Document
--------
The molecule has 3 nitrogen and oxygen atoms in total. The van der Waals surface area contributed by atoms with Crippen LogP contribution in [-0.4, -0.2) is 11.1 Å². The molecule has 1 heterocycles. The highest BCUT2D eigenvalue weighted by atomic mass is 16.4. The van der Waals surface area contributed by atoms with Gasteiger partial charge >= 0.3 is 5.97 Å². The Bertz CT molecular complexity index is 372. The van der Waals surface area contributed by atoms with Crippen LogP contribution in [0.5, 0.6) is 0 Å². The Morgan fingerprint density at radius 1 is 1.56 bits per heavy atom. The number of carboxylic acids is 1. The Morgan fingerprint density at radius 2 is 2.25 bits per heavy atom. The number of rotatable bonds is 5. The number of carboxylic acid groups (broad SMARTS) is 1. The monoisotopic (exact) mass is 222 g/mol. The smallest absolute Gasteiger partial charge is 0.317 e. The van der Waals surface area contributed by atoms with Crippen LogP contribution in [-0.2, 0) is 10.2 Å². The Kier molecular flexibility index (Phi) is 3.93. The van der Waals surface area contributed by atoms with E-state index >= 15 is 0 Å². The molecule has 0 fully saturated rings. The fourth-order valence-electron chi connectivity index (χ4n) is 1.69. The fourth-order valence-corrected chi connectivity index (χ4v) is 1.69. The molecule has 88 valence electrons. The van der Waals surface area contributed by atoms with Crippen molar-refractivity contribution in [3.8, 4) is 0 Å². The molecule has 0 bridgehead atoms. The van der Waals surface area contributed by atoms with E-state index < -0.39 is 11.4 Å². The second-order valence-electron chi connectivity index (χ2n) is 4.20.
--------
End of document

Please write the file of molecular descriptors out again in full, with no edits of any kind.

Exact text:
The molecule has 3 nitrogen and oxygen atoms in total. The van der Waals surface area contributed by atoms with Crippen LogP contribution in [-0.4, -0.2) is 11.1 Å². The molecule has 1 heterocycles. The highest BCUT2D eigenvalue weighted by atomic mass is 16.4. The van der Waals surface area contributed by atoms with Gasteiger partial charge >= 0.3 is 5.97 Å². The Bertz CT molecular complexity index is 372. The van der Waals surface area contributed by atoms with Crippen LogP contribution in [0.5, 0.6) is 0 Å². The Morgan fingerprint density at radius 1 is 1.56 bits per heavy atom. The number of carboxylic acids is 1. The Morgan fingerprint density at radius 2 is 2.25 bits per heavy atom. The number of rotatable bonds is 5. The number of carboxylic acid groups (broad SMARTS) is 1. The monoisotopic (exact) mass is 222 g/mol. The smallest absolute Gasteiger partial charge is 0.317 e. The van der Waals surface area contributed by atoms with Crippen LogP contribution in [-0.2, 0) is 10.2 Å². The Kier molecular flexibility index (Phi) is 3.93. The van der Waals surface area contributed by atoms with E-state index >= 15 is 0 Å². The molecule has 0 fully saturated rings. The fourth-order valence-electron chi connectivity index (χ4n) is 1.69. The fourth-order valence-corrected chi connectivity index (χ4v) is 1.69. The molecule has 88 valence electrons. The van der Waals surface area contributed by atoms with Crippen molar-refractivity contribution in [3.8, 4) is 0 Å². The molecule has 0 bridgehead atoms. The van der Waals surface area contributed by atoms with E-state index < -0.39 is 11.4 Å². The second-order valence-electron chi connectivity index (χ2n) is 4.20.